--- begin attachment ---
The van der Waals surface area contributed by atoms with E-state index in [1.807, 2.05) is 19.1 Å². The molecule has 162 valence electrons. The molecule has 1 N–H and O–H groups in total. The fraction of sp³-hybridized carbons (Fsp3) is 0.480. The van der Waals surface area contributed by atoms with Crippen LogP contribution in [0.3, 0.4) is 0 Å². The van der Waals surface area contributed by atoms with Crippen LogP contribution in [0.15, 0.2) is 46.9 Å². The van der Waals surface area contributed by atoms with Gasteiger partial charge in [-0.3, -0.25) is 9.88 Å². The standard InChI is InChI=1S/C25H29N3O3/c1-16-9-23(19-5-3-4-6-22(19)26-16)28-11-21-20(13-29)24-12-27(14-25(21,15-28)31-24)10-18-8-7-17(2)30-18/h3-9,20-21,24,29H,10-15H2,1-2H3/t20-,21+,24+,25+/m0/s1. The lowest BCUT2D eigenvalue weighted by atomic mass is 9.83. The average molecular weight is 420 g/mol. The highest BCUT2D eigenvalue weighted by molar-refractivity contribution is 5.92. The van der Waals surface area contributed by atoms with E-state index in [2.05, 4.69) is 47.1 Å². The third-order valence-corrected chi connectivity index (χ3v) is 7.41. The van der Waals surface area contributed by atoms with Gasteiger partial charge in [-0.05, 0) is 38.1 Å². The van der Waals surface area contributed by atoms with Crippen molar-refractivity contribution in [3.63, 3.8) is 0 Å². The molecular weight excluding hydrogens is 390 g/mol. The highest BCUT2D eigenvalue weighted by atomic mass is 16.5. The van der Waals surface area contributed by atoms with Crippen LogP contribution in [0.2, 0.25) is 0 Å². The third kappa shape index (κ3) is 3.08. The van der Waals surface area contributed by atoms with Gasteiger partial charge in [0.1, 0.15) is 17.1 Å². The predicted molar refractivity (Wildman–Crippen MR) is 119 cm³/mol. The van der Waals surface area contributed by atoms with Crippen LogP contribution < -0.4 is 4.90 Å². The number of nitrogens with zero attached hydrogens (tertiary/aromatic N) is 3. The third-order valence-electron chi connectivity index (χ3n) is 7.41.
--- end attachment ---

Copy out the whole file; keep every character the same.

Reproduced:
The van der Waals surface area contributed by atoms with E-state index in [1.807, 2.05) is 19.1 Å². The molecule has 162 valence electrons. The molecule has 1 N–H and O–H groups in total. The fraction of sp³-hybridized carbons (Fsp3) is 0.480. The van der Waals surface area contributed by atoms with Crippen LogP contribution in [0.3, 0.4) is 0 Å². The van der Waals surface area contributed by atoms with Crippen LogP contribution in [0.15, 0.2) is 46.9 Å². The van der Waals surface area contributed by atoms with Gasteiger partial charge in [-0.3, -0.25) is 9.88 Å². The standard InChI is InChI=1S/C25H29N3O3/c1-16-9-23(19-5-3-4-6-22(19)26-16)28-11-21-20(13-29)24-12-27(14-25(21,15-28)31-24)10-18-8-7-17(2)30-18/h3-9,20-21,24,29H,10-15H2,1-2H3/t20-,21+,24+,25+/m0/s1. The lowest BCUT2D eigenvalue weighted by atomic mass is 9.83. The average molecular weight is 420 g/mol. The highest BCUT2D eigenvalue weighted by molar-refractivity contribution is 5.92. The van der Waals surface area contributed by atoms with E-state index in [2.05, 4.69) is 47.1 Å². The third-order valence-corrected chi connectivity index (χ3v) is 7.41. The van der Waals surface area contributed by atoms with Gasteiger partial charge in [-0.05, 0) is 38.1 Å². The van der Waals surface area contributed by atoms with Crippen molar-refractivity contribution in [3.63, 3.8) is 0 Å². The molecular weight excluding hydrogens is 390 g/mol. The highest BCUT2D eigenvalue weighted by atomic mass is 16.5. The van der Waals surface area contributed by atoms with Crippen LogP contribution in [0.2, 0.25) is 0 Å². The third kappa shape index (κ3) is 3.08. The van der Waals surface area contributed by atoms with Gasteiger partial charge in [0.1, 0.15) is 17.1 Å². The predicted molar refractivity (Wildman–Crippen MR) is 119 cm³/mol. The van der Waals surface area contributed by atoms with Crippen LogP contribution < -0.4 is 4.90 Å². The number of nitrogens with zero attached hydrogens (tertiary/aromatic N) is 3. The third-order valence-electron chi connectivity index (χ3n) is 7.41.